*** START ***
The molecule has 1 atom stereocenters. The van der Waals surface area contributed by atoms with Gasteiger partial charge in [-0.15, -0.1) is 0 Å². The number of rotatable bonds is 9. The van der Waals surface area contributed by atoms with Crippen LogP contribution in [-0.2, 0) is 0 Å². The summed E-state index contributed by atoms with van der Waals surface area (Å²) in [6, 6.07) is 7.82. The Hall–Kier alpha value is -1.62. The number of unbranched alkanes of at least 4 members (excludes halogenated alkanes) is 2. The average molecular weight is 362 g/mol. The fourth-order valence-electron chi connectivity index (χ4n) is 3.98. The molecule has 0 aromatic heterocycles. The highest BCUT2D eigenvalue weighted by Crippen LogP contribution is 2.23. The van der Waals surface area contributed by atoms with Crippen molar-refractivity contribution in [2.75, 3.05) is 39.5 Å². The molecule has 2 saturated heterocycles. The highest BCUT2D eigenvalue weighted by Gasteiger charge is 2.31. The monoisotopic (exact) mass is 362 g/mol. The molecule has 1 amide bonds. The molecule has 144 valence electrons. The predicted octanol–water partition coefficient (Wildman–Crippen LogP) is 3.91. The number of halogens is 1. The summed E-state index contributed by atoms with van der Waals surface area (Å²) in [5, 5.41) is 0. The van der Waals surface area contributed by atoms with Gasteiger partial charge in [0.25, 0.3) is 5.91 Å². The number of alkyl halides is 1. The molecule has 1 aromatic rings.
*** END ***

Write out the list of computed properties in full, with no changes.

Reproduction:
The molecule has 1 atom stereocenters. The van der Waals surface area contributed by atoms with Gasteiger partial charge in [-0.15, -0.1) is 0 Å². The number of rotatable bonds is 9. The van der Waals surface area contributed by atoms with Crippen LogP contribution in [-0.2, 0) is 0 Å². The summed E-state index contributed by atoms with van der Waals surface area (Å²) in [6, 6.07) is 7.82. The Hall–Kier alpha value is -1.62. The number of unbranched alkanes of at least 4 members (excludes halogenated alkanes) is 2. The average molecular weight is 362 g/mol. The fourth-order valence-electron chi connectivity index (χ4n) is 3.98. The molecule has 0 aromatic heterocycles. The highest BCUT2D eigenvalue weighted by Crippen LogP contribution is 2.23. The van der Waals surface area contributed by atoms with Crippen molar-refractivity contribution in [2.75, 3.05) is 39.5 Å². The molecule has 2 saturated heterocycles. The highest BCUT2D eigenvalue weighted by Gasteiger charge is 2.31. The monoisotopic (exact) mass is 362 g/mol. The molecule has 1 amide bonds. The molecule has 144 valence electrons. The predicted octanol–water partition coefficient (Wildman–Crippen LogP) is 3.91. The number of halogens is 1. The summed E-state index contributed by atoms with van der Waals surface area (Å²) in [5, 5.41) is 0. The van der Waals surface area contributed by atoms with Gasteiger partial charge in [0.25, 0.3) is 5.91 Å². The number of alkyl halides is 1. The molecule has 1 aromatic rings.